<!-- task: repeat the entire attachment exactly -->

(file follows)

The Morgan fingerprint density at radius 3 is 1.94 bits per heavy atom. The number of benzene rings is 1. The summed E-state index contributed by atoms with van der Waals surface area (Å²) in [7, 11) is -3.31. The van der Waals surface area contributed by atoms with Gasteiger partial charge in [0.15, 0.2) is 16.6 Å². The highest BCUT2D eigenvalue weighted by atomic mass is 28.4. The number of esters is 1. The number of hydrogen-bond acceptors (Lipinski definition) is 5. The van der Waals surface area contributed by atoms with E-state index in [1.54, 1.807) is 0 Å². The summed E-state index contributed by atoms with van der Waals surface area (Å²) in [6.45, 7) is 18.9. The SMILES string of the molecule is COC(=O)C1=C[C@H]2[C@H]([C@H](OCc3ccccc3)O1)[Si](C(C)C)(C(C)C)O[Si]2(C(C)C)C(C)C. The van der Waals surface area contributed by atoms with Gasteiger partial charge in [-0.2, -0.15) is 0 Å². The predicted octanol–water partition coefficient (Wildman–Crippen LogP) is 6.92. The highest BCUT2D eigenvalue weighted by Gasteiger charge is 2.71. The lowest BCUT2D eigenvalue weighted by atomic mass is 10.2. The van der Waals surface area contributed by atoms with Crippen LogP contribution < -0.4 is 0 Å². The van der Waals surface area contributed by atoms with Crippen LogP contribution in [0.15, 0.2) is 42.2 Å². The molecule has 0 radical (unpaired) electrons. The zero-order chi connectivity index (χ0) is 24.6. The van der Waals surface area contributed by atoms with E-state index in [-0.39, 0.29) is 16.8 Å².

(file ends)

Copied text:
The Morgan fingerprint density at radius 3 is 1.94 bits per heavy atom. The number of benzene rings is 1. The summed E-state index contributed by atoms with van der Waals surface area (Å²) in [7, 11) is -3.31. The van der Waals surface area contributed by atoms with Gasteiger partial charge in [0.15, 0.2) is 16.6 Å². The highest BCUT2D eigenvalue weighted by atomic mass is 28.4. The number of esters is 1. The number of hydrogen-bond acceptors (Lipinski definition) is 5. The van der Waals surface area contributed by atoms with E-state index in [1.54, 1.807) is 0 Å². The summed E-state index contributed by atoms with van der Waals surface area (Å²) in [6.45, 7) is 18.9. The SMILES string of the molecule is COC(=O)C1=C[C@H]2[C@H]([C@H](OCc3ccccc3)O1)[Si](C(C)C)(C(C)C)O[Si]2(C(C)C)C(C)C. The van der Waals surface area contributed by atoms with Gasteiger partial charge in [-0.2, -0.15) is 0 Å². The predicted octanol–water partition coefficient (Wildman–Crippen LogP) is 6.92. The highest BCUT2D eigenvalue weighted by Gasteiger charge is 2.71. The lowest BCUT2D eigenvalue weighted by atomic mass is 10.2. The van der Waals surface area contributed by atoms with Crippen LogP contribution < -0.4 is 0 Å². The van der Waals surface area contributed by atoms with Crippen LogP contribution in [0.15, 0.2) is 42.2 Å². The molecule has 0 radical (unpaired) electrons. The zero-order chi connectivity index (χ0) is 24.6. The van der Waals surface area contributed by atoms with E-state index in [-0.39, 0.29) is 16.8 Å².